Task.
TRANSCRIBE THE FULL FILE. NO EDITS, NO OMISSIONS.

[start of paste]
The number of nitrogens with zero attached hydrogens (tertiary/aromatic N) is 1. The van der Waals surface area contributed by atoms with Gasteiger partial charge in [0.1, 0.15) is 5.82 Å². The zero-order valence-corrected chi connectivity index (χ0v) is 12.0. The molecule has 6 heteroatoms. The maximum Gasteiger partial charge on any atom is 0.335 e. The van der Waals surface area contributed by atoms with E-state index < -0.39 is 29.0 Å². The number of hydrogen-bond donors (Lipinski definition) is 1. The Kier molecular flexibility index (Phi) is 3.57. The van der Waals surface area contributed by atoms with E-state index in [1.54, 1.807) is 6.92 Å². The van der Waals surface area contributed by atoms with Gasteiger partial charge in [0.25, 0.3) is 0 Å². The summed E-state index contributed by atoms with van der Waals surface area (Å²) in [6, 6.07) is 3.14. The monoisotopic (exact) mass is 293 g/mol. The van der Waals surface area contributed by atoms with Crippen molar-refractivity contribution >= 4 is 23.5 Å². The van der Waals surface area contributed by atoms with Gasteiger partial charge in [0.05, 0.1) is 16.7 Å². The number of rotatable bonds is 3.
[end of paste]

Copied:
The number of nitrogens with zero attached hydrogens (tertiary/aromatic N) is 1. The van der Waals surface area contributed by atoms with Gasteiger partial charge in [0.1, 0.15) is 5.82 Å². The zero-order valence-corrected chi connectivity index (χ0v) is 12.0. The molecule has 6 heteroatoms. The maximum Gasteiger partial charge on any atom is 0.335 e. The van der Waals surface area contributed by atoms with E-state index < -0.39 is 29.0 Å². The number of hydrogen-bond donors (Lipinski definition) is 1. The Kier molecular flexibility index (Phi) is 3.57. The van der Waals surface area contributed by atoms with E-state index in [1.54, 1.807) is 6.92 Å². The van der Waals surface area contributed by atoms with Gasteiger partial charge in [0.25, 0.3) is 0 Å². The summed E-state index contributed by atoms with van der Waals surface area (Å²) in [6, 6.07) is 3.14. The monoisotopic (exact) mass is 293 g/mol. The van der Waals surface area contributed by atoms with Crippen molar-refractivity contribution >= 4 is 23.5 Å². The van der Waals surface area contributed by atoms with Gasteiger partial charge in [0.05, 0.1) is 16.7 Å². The number of rotatable bonds is 3.